Moreover, adjusted EPS was pressured by management being more cautious in the current environment by increasing CECL reserve for office assets by $51 million, bringing its total CECL reserve to $280 million. As one can imagine, a reduction in CECL reserve with a better economic picture could result in increased earnings in the future. STWD’s CECL reserve represents 2.24% of its commercial lending portfolio, which sits at the median of its peers Blackstone Mortgage (BXMT) and Ladder Capital (LADR) despite STWD having lower exposure to office properties.
Risks to STWD include having a risk rating of 2.9, which is on par with the prior quarter. Loans are rated on a scale from 1 to 5, with 1 being the lowest risk. Ideally, I’d like to see the portfolio risk rating trend down in the current economic environment, considering that higher borrowing costs could weigh on landlords’ and tenants’ finances.
It appears that management gets the higher risks associated with commercial properties, as they’re pivoting towards infrastructure lending (comprised of natural gas and midstream assets), where most of its investment activity is going towards, as noted during the recent earnings call:
Concluding my business segment discussion is our Infrastructure Lending segment, which contributed DE of $9 million or $0.03 per share to the quarter. The majority of our investing this quarter was in this segment where we entered into $444 million of new loan commitments. Fundings on these new loans of $351 million outpaced repayments of $265 million bringing the portfolio up slightly from last quarter to $2.3 billion.
It’s also worth considering that commercial mortgage REITs carry higher leverage than standard C Corporations, and STWD is no different with a debt-to-equity ratio of 2.4x and a BB credit rating from S&P. Nonetheless, STWD’s liquidity remains strong at $1.1 billion after the repayment of $300 million unsecured notes due this month, and it has no other maturities until December of next year.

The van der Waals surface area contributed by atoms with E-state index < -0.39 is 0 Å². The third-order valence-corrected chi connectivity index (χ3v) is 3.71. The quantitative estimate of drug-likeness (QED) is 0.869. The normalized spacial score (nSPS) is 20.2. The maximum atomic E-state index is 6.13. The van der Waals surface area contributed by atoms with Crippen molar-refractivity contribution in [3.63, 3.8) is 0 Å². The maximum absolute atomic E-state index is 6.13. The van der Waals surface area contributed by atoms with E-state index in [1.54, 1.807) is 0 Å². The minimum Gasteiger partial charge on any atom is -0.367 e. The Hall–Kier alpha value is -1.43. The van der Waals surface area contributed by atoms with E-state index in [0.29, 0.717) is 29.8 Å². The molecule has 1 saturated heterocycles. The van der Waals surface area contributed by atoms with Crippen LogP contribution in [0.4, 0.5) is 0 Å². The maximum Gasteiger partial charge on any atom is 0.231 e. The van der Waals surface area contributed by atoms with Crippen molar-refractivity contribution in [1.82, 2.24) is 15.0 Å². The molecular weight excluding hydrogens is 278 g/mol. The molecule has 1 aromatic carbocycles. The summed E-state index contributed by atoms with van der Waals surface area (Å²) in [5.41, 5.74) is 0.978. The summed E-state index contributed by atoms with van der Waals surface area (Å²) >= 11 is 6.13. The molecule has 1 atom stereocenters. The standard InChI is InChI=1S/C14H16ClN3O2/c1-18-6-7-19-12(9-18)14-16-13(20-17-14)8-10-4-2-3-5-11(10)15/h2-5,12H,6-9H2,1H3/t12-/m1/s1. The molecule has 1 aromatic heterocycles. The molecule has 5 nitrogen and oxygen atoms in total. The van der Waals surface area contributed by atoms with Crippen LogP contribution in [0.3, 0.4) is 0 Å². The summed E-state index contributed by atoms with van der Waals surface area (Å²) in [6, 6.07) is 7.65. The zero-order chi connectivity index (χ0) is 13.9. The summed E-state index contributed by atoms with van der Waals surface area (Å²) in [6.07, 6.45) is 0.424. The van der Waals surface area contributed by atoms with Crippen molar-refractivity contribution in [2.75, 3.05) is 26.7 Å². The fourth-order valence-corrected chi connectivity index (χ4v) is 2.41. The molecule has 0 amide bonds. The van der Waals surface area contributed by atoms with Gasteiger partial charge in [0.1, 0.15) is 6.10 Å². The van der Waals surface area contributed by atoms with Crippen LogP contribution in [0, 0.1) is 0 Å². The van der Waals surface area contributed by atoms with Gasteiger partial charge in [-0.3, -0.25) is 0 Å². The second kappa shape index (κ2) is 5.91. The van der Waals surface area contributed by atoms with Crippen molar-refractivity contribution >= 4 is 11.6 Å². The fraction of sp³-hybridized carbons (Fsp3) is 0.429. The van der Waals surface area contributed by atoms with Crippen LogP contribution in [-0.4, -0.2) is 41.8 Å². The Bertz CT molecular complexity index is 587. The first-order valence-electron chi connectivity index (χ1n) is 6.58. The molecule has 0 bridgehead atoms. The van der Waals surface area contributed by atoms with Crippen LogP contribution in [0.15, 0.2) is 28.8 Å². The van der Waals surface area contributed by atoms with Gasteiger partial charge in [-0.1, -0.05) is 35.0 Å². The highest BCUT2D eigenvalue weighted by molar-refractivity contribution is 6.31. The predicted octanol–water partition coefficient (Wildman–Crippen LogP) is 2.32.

Turning to valuation, STWD appears to be attractive at the current price of $19.35 with a price to undepreciated book value of 0.91x, meaning that investors get a 9% discount to book value. While some of the discount is deserved, considering that investments on non-accrual currently represent 4% of STWD’s total assets, the book value already reflects it and investors are getting paid a covered 9.9% dividend yield with risks baked into the price.
Lastly, while STWD is pricier than peers BXMT and LADR with a forward PE of 10.1 (commercial mortgage REITs are valued using Earnings rather than FFO), some of this premium is deserved considering STWD’s lower leverage (both peers have debt to equity over 3x) and office exposure compared to both of its peers.
STWD is led by an experienced management team and has a strong track record of navigating various economic cycles. Its diversified portfolio and conservative investment approach provide stability in uncertain times while also positioning it for potential upside when the market recovers.
While there may be some risks associated with commercial properties and higher leverage compared to traditional corporations, STWD’s infrastructure lending segment provides diversification and potential for growth as management pivots capital towards this sector. Lastly, its current discount to book value and attractive 9.9% dividend yield make it an appealing ‘Buy’ at present for investors seeking value and high income.